Flavia de Luce, an eleven-year-old chemistry prodigy in 1950 England, is taken by surprise early one morning by the discovery of a body in the garden of her house. The police are called in, but Flavia, not wanting to be left out, sets off on her own investigation.
I’m probably the last person in the blogosphere to read this book. Everyone has talked about how wonderful it is, but I wasn’t convinced until Kerri reviewed the second mystery in this series, The Weed That Strings the Hangman’s Bag. I loved the cover and title far better than I ever had Sweetness, and I put both books on my TBR list.
This book was awesome. I’m not always a mystery fan, but about this time of year, I start craving one or two mysteries, which satisfies me for the next year. Most of the time I read some generic cozy, but this year’s selection was far better! I adored Flavia, with her love of chemistry, her battles with older sisters Ophelia and Daphne, and her absolutely ridiculous and unbelievable narration. No one, and especially no child, speaks the way she does, but because it felt too over the top to be believable, it made me grin all the way through. It’s a writer’s technique that I’ve always thoroughly enjoyed.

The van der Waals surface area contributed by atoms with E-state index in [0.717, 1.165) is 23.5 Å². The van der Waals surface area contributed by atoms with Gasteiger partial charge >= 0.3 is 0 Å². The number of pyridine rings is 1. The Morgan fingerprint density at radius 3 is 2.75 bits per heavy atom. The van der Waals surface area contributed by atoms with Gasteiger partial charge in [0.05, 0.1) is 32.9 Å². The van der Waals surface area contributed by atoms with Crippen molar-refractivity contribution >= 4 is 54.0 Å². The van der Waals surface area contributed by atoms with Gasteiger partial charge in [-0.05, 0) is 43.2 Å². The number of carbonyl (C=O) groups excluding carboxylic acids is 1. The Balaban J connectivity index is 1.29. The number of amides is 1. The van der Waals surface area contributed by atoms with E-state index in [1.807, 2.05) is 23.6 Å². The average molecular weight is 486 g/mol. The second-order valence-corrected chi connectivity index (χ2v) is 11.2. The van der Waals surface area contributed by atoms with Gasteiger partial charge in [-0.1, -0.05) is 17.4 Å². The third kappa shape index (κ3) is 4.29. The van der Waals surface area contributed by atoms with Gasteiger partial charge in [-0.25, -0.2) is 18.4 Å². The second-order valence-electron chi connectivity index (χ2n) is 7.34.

The mystery was also a lot of fun. I never had a clue in advance what I was going to find out, and the setup was not the traditional flirting between several main suspects. Instead, we gathered information as we went along in Flavia’s wake. She reminded the reader of crucial moments just at the right times, and there was never any bait-and-switch trickery. The mystery was straightforward, as was the path towards the truth. I’ve never read a mystery quite like this, where trying to find the answer in advance wasn’t at all important.
I’ll add my voice to the chorus of people saying what a wonderful book Sweetness is.